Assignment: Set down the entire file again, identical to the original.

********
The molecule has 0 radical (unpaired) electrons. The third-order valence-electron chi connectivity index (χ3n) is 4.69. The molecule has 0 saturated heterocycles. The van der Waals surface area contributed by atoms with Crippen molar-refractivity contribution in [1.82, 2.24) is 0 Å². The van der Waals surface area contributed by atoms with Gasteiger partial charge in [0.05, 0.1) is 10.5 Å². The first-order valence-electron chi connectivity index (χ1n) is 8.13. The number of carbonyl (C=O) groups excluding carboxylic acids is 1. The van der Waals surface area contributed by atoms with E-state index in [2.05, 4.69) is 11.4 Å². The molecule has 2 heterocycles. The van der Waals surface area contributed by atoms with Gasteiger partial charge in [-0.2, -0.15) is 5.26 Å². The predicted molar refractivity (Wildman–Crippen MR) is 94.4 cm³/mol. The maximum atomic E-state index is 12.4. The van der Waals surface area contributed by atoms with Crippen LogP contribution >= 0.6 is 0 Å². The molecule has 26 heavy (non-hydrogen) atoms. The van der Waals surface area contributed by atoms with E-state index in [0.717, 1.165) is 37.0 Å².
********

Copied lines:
The molecule has 0 radical (unpaired) electrons. The third-order valence-electron chi connectivity index (χ3n) is 4.69. The molecule has 0 saturated heterocycles. The van der Waals surface area contributed by atoms with Crippen molar-refractivity contribution in [1.82, 2.24) is 0 Å². The van der Waals surface area contributed by atoms with Gasteiger partial charge in [0.05, 0.1) is 10.5 Å². The first-order valence-electron chi connectivity index (χ1n) is 8.13. The number of carbonyl (C=O) groups excluding carboxylic acids is 1. The van der Waals surface area contributed by atoms with E-state index in [2.05, 4.69) is 11.4 Å². The molecule has 2 heterocycles. The van der Waals surface area contributed by atoms with Gasteiger partial charge in [-0.2, -0.15) is 5.26 Å². The predicted molar refractivity (Wildman–Crippen MR) is 94.4 cm³/mol. The maximum atomic E-state index is 12.4. The van der Waals surface area contributed by atoms with Crippen LogP contribution >= 0.6 is 0 Å². The molecule has 26 heavy (non-hydrogen) atoms. The van der Waals surface area contributed by atoms with E-state index in [0.717, 1.165) is 37.0 Å².